...of the New York Times:
Indeed, the ideal viewer — or reviewer, as the case may be — of the “Watchmen” movie would probably be a mid-’80s college sophomore with a smattering of Nietzsche, an extensive record collection and a comic-book nerd for a roommate. The film’s carefully preserved themes of apocalypse and decay might have proved powerfully unsettling to that anxious undergraduate sitting in his dorm room, listening to “99 Luftballons” and waiting for the world to end or the Berlin Wall to come down.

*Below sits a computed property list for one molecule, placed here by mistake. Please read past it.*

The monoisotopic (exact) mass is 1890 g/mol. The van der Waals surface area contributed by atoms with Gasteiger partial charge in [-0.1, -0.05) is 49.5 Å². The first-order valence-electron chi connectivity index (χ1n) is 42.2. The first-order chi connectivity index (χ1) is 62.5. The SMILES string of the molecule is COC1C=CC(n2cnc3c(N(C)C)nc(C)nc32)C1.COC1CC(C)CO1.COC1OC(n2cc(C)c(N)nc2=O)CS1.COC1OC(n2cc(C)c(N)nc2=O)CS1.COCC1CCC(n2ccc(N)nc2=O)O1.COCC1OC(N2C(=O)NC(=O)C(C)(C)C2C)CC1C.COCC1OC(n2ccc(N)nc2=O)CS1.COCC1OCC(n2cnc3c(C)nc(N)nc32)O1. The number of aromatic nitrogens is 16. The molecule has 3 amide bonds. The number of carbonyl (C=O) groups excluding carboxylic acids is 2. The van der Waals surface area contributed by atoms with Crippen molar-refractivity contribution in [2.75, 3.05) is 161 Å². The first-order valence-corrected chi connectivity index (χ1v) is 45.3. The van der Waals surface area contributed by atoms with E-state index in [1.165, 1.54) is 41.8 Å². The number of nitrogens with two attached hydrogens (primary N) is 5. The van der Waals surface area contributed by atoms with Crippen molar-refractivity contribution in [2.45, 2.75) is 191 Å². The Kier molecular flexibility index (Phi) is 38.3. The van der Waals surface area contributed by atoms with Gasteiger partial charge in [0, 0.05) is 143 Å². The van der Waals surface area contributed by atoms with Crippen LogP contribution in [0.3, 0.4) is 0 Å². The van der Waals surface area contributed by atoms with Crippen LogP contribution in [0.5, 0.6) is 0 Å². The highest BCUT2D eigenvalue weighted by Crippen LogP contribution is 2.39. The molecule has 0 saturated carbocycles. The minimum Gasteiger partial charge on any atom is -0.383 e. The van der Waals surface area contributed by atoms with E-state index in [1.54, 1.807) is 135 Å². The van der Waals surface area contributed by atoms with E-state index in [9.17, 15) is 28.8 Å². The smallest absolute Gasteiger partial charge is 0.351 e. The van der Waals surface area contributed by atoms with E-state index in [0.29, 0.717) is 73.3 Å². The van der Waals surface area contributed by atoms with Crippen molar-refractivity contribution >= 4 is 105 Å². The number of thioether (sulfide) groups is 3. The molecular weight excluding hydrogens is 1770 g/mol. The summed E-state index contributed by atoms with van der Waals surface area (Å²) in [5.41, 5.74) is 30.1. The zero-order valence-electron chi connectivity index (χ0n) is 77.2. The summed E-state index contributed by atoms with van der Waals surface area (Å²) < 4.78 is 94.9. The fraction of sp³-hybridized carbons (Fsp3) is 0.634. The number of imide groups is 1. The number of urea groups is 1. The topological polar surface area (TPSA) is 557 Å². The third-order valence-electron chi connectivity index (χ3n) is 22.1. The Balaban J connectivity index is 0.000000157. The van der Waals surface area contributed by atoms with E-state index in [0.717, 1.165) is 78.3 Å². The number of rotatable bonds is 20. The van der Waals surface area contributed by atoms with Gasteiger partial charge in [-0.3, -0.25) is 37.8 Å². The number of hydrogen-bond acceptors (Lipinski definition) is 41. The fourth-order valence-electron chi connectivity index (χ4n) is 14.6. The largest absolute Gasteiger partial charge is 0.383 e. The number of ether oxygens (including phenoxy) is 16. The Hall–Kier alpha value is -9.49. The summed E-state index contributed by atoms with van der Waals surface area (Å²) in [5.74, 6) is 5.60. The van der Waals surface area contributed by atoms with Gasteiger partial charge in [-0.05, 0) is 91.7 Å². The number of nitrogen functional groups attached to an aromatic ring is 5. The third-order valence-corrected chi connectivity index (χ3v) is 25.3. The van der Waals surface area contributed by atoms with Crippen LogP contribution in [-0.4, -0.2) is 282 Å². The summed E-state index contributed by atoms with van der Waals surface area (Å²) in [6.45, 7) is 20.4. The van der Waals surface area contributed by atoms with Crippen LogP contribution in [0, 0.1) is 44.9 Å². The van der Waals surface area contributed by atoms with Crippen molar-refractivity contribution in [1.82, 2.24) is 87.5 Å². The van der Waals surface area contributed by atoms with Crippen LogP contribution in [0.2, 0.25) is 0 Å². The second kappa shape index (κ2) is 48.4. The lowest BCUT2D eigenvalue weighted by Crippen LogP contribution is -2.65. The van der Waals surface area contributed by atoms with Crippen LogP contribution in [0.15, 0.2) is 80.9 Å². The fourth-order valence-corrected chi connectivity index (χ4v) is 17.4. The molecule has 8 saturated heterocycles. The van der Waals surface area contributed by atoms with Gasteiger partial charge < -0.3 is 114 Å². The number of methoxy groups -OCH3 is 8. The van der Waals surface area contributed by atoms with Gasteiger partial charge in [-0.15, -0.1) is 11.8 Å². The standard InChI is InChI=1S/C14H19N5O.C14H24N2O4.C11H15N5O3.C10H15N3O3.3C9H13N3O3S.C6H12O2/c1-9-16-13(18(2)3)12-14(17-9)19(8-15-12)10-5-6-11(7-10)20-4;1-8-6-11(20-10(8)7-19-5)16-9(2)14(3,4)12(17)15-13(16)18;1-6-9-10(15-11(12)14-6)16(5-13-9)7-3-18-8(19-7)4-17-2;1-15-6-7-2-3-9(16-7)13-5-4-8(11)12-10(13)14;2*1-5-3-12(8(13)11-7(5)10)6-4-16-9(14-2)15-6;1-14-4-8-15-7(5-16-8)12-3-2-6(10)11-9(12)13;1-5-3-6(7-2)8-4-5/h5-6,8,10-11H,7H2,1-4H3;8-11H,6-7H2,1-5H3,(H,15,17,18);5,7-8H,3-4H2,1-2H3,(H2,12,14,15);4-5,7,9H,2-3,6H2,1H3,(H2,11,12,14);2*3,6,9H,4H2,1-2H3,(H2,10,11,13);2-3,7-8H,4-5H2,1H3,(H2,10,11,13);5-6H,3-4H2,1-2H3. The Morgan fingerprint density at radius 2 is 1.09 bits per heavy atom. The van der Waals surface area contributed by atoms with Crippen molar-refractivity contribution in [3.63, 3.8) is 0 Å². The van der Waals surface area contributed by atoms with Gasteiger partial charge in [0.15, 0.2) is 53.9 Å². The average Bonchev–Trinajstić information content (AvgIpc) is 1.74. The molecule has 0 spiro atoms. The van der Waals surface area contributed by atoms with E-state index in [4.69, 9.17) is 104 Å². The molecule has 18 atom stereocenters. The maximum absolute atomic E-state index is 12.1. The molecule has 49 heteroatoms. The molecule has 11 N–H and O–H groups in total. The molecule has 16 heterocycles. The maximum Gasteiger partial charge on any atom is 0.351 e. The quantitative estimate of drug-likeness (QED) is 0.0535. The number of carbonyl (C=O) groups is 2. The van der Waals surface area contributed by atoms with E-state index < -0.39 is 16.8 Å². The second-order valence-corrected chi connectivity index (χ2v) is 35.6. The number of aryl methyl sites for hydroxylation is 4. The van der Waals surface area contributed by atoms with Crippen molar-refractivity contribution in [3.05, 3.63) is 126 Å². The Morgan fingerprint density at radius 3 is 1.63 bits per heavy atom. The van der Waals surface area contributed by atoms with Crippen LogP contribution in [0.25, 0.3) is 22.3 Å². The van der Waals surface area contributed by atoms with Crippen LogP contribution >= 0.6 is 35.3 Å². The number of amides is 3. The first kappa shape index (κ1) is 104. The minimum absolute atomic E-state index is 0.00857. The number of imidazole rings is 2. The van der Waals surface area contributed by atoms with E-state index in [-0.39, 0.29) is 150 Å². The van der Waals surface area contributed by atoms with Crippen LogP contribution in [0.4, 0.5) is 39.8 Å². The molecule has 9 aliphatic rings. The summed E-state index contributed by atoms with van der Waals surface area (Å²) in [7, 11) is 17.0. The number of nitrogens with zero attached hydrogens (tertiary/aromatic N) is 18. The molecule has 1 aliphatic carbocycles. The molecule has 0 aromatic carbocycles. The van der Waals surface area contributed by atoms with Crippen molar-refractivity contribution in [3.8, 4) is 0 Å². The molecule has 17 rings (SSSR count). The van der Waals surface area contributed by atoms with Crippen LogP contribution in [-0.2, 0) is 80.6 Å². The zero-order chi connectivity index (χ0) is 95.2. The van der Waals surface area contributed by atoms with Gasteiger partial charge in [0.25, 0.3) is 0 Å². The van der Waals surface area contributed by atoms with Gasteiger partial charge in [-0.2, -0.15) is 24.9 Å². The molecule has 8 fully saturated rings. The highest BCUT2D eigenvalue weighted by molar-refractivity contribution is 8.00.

I’m not sure that this hypothetical young man — not to be confused with the middle-aged, 21st-century moviegoer he most likely grew into, whose old copy of “Watchmen” lies in a box somewhere alongside a dog-eared Penguin Classics edition of “Thus Spake Zarathustra” — would necessarily say that Mr. Snyder’s “Watchmen” is a good movie.
Scott sneers at Alan Moore, writer of the Watchmen comics, not realizing that he, Scott, is the tool of Moore's ingenious plan to destroy the movie, operating from the comic writer's high tech redoubt in Northampton.